Sunday, July 21, 2013

Beauty and the Werewolf

I knew when I started reading Mercedes Lackey's Beauty and the Werewolf that there was a very good chance I wouldn't really like it.  A friend of mine at work read it and told me the main character is pretty annoying.  When I first started reading, I thought Isabella (or Bella for short) wouldn't be too bad. I mean, she was taking care of her stepsisters and seemed to have a good relationship with them (which is very much at odds with a fairy tale type story, especially one set in the land where the Tradition pushes your life into a tale for good or ill).  But then Bella gets bitten by a werewolf and the king sends her to live in seclusion with said werewolf for three months in case she was infected.  And that's when she starts getting really whiny and annoying!  Whenever she distracts herself in some fashion, she wasn't too bad.  But whenever she stopped to think, she'd just start feeling sorry for herself.  It was really annoying to read that sort of thing over and over again for the first half of the book.

Another issue I had was with the villain.  It was super obvious who it was pretty much from the beginning.  I kept hoping that I was wrong, that something would happen and the villain would turn out to be someone else.  But no such luck.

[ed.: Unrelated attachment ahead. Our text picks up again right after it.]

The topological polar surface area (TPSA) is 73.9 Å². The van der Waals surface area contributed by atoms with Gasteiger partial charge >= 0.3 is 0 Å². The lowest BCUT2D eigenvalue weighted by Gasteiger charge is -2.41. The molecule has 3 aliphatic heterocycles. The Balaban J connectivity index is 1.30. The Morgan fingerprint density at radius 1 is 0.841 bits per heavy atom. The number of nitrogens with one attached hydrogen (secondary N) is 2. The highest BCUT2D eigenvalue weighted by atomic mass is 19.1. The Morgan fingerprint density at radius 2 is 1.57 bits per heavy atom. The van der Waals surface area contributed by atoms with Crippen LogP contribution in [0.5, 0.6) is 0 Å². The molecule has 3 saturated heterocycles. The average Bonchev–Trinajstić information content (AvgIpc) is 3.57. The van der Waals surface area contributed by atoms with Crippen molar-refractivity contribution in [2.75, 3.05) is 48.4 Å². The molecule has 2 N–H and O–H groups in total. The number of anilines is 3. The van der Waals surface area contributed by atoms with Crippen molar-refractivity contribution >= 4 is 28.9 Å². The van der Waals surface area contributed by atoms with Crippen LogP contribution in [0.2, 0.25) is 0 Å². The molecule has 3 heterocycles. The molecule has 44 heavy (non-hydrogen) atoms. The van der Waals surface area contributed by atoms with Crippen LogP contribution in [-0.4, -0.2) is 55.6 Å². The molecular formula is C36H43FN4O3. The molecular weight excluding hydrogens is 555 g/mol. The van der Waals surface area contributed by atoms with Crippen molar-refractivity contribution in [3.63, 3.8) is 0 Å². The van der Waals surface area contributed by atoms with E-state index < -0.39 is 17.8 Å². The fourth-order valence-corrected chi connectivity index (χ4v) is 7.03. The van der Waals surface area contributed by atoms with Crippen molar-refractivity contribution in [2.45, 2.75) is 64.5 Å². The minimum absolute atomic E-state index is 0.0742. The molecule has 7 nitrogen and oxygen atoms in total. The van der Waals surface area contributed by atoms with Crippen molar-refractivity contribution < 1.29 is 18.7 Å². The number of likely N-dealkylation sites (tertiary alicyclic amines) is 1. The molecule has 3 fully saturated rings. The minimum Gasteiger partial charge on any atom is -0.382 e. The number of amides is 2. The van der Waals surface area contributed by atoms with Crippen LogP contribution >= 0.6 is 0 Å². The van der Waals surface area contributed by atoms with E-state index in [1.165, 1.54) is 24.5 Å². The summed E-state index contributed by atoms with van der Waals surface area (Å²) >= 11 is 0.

I feel like I should give a bit more of the plot here, but there really isn't much to say.  The beginning is a bit Red Riding Hood, where Bella goes to visit a wise woman in the woods (conveniently named Granny), who trains her in herb lore and the like.  The werewolf attacks her on the way home.  Then, as I already mentioned, she is sent (or "kidnapped" as she keeps calling it) to the home of Duke Sebastian, the werewolf who bit her.  The house is full of invisible servants who can only speak by writing things on chalkboards.  The only other human in the house is Eric, Sebastian's half-brother (unacknowledged by their father) who works as the Gamekeeper and keeps everyone off the land so Sebastian won't accidentally kill someone should he break free.  Bella had a couple of run-ins with him before coming to the house.  So now Bella has to adjust to being away from her household and family, learning to live with Sebastian and Eric (again, for only three months if she doesn't become a werewolf herself).

I gave this book only 2 stars out of 5 on Goodreads.  I originally gave it a 3 because I like Lackey's writing style.  But this is not one of her better books.  The Tales of the Five Hundred Kingdoms overall has been kind of hit and miss, and in my opinion this was the worst of the misses.  The plot was too predictable in most regards (I think the biggest mystery for me revolved around the invisible servants, and that didn't really develop throughout the book) and I couldn't stand Bella through a good chunk of the book (as M- says in her review of the book on Goodreads: "the heroine is a spoiled manipulative child with flagrant Mary-Sue tendencies," which is unfortunately quite true).  Unless you're a super dedicated Lackey fan, you'll probably want to give this one a miss.

Thursday, July 18, 2013

Hart's Hope